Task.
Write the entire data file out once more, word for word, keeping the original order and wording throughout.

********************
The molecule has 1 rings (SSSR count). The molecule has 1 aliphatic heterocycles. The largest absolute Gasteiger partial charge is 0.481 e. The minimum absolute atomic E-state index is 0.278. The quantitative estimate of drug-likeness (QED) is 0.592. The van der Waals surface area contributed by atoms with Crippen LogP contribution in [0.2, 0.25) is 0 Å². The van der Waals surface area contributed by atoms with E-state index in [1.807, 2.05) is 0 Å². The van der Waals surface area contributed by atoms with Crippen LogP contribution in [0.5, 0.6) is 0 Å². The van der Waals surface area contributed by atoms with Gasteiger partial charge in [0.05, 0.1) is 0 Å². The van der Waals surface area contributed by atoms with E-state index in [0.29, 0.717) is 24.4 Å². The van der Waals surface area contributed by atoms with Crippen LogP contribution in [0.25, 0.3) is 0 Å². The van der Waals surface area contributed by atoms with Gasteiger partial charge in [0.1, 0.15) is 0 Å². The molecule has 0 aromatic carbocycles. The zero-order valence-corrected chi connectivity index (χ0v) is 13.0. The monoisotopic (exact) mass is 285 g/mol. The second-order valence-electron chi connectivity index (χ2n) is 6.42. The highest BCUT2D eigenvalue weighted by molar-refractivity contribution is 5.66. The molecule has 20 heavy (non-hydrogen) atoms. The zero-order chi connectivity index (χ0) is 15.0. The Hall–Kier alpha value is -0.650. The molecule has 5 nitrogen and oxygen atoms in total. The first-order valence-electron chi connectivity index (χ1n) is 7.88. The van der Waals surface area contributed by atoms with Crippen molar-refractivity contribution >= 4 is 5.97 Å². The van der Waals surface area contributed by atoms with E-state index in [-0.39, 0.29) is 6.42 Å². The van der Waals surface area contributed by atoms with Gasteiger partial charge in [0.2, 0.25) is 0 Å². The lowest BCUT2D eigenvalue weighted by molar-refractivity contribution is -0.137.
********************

The molecule has 1 rings (SSSR count). The molecule has 1 aliphatic heterocycles. The largest absolute Gasteiger partial charge is 0.481 e. The minimum absolute atomic E-state index is 0.278. The quantitative estimate of drug-likeness (QED) is 0.592. The van der Waals surface area contributed by atoms with Crippen LogP contribution in [0.2, 0.25) is 0 Å². The van der Waals surface area contributed by atoms with E-state index in [1.807, 2.05) is 0 Å². The van der Waals surface area contributed by atoms with Crippen LogP contribution in [0.5, 0.6) is 0 Å². The van der Waals surface area contributed by atoms with Gasteiger partial charge in [0.05, 0.1) is 0 Å². The van der Waals surface area contributed by atoms with E-state index in [0.29, 0.717) is 24.4 Å². The van der Waals surface area contributed by atoms with Crippen LogP contribution in [0.25, 0.3) is 0 Å². The van der Waals surface area contributed by atoms with Gasteiger partial charge in [0.1, 0.15) is 0 Å². The molecule has 0 aromatic carbocycles. The zero-order valence-corrected chi connectivity index (χ0v) is 13.0. The monoisotopic (exact) mass is 285 g/mol. The second-order valence-electron chi connectivity index (χ2n) is 6.42. The highest BCUT2D eigenvalue weighted by molar-refractivity contribution is 5.66. The molecule has 20 heavy (non-hydrogen) atoms. The zero-order chi connectivity index (χ0) is 15.0. The Hall–Kier alpha value is -0.650. The molecule has 5 nitrogen and oxygen atoms in total. The first-order valence-electron chi connectivity index (χ1n) is 7.88. The van der Waals surface area contributed by atoms with Crippen molar-refractivity contribution >= 4 is 5.97 Å². The van der Waals surface area contributed by atoms with E-state index in [-0.39, 0.29) is 6.42 Å². The van der Waals surface area contributed by atoms with Gasteiger partial charge in [0.2, 0.25) is 0 Å². The lowest BCUT2D eigenvalue weighted by molar-refractivity contribution is -0.137.